At the convention I got autographs from guests of honor Gordon R. Dickson and Robert Lynn Aspirin (he was the Fan GoH, not yet a pro writer, and famous mostly for founding the Dorsal Irregulars; my badge bears the note "not a Dorsal Irregular" because I was wearing a black turtleneck) and spent most of the time playing the new-to-me game of D&D. A couple of weeks later, I got a letter from the organizers inviting me to attend a MA2OSF3 meeting. I attended, I had a good time, and I started hanging out with them. I went to a couple more conventions that year, in Chicago and Champaign-Urbana, and several more the next, including Wiscon 2. When X-Con '78 rolled around the following June I was on the committee, as co-head of Gaming.
Since then I've attended four or five cons a year. I have saved every convention badge, though I haven't counted them lately -- it probably totals something in the vicinity of 150 cons. I have been active in science fiction clubs: MA2OSF3 in Milwaukee, StLSFS in St. Louis, and PorSFiS in Portland. I have been a conrunner, fanzine editor, costumer, artist, gamer, and even dealer. I'm still involved in con running, maintaining the website and mailing lists for Oregon Science Fiction Conventions Inc., but most of my fan-related time now comes from attending conventions as a pro.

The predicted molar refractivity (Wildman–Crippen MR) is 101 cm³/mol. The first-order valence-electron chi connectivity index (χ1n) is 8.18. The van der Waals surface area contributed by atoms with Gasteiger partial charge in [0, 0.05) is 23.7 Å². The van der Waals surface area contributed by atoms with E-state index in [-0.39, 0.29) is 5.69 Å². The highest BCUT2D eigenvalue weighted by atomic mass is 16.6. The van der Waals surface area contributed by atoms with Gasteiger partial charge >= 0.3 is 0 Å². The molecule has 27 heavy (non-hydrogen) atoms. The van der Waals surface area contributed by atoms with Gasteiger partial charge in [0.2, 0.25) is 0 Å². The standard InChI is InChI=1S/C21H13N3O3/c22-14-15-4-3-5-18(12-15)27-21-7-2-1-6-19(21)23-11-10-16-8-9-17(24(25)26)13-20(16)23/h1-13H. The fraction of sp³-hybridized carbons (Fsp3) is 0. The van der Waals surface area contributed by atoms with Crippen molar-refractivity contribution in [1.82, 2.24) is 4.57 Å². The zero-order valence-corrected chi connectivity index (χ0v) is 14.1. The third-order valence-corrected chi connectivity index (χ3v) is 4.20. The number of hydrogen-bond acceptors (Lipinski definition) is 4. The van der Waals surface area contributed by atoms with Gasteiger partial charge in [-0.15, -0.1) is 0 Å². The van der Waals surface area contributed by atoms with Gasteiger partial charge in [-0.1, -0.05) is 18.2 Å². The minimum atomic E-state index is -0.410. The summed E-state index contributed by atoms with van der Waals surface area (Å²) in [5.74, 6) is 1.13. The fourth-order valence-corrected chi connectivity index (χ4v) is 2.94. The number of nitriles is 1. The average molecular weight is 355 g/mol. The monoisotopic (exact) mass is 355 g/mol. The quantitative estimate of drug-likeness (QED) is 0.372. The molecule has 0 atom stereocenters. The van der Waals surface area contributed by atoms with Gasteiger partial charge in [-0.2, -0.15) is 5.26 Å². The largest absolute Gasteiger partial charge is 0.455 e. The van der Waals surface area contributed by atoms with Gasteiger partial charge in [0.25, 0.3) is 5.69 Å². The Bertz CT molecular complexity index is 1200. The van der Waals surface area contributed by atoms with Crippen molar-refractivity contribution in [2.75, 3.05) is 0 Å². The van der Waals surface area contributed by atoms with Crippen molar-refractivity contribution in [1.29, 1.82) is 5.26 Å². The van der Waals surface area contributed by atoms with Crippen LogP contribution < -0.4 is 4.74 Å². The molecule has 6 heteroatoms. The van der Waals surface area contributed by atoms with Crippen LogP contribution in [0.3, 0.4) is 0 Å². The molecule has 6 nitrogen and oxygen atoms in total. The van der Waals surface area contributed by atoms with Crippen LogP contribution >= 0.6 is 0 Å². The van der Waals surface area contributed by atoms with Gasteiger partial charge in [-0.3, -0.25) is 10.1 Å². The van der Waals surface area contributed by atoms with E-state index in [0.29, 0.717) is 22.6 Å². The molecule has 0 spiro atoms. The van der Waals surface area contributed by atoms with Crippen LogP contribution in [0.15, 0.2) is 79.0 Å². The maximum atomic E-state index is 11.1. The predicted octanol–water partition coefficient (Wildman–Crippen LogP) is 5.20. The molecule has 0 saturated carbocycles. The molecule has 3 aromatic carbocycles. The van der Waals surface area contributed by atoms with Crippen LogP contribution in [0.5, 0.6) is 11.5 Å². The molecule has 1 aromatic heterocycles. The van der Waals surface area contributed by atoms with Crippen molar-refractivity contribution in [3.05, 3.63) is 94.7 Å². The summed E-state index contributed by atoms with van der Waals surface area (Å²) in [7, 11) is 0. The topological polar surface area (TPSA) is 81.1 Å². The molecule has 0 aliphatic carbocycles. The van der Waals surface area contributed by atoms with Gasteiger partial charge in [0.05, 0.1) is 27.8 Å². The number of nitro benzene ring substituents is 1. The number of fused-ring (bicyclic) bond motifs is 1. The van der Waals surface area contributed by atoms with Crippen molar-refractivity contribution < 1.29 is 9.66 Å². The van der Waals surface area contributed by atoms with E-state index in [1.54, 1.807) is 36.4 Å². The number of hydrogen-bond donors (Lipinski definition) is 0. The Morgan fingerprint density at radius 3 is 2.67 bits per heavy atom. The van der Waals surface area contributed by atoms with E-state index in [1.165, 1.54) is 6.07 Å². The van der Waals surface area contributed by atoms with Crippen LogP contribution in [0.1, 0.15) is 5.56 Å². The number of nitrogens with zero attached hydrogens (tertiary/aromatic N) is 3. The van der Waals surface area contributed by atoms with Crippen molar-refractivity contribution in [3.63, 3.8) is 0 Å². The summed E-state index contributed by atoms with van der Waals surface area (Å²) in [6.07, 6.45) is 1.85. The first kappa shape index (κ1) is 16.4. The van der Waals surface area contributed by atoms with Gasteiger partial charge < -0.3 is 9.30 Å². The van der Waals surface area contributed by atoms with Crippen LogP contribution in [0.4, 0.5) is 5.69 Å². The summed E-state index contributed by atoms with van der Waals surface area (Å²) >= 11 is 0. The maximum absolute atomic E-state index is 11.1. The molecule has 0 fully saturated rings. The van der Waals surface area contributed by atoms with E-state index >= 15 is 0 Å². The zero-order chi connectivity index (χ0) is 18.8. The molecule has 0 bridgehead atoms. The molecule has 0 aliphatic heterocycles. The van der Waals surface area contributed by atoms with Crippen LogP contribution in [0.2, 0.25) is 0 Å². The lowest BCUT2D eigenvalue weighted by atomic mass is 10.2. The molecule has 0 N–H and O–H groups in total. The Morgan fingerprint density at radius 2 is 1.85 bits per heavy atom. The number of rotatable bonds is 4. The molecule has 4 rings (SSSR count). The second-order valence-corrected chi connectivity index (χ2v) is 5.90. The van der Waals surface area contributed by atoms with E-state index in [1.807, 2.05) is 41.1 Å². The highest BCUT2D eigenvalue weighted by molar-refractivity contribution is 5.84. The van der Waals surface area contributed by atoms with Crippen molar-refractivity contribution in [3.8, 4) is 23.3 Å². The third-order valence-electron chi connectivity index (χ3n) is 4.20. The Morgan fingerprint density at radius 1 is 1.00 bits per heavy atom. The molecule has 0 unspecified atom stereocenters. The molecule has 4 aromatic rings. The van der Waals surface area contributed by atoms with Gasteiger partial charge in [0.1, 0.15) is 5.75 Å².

Thanks to Fandom I have traveled the world, made hundreds of fabulous friends and lovers, and met my spouse. I've laughed, I've cried, I've eaten far too many meals in hotel coffee shops. Fandom has been the spine upon which much of my life has been hung, and it is a marvel to me that I now find myself somewhere near the top of a field of which I have been a reader and fan for my entire life.
Many of the people reading this have been part of this journey, and continue to be part of it. I'd like to thank you from the bottom of my heart for being there for me, and I hope I've been there for you as well.
Next stop, Helsinki!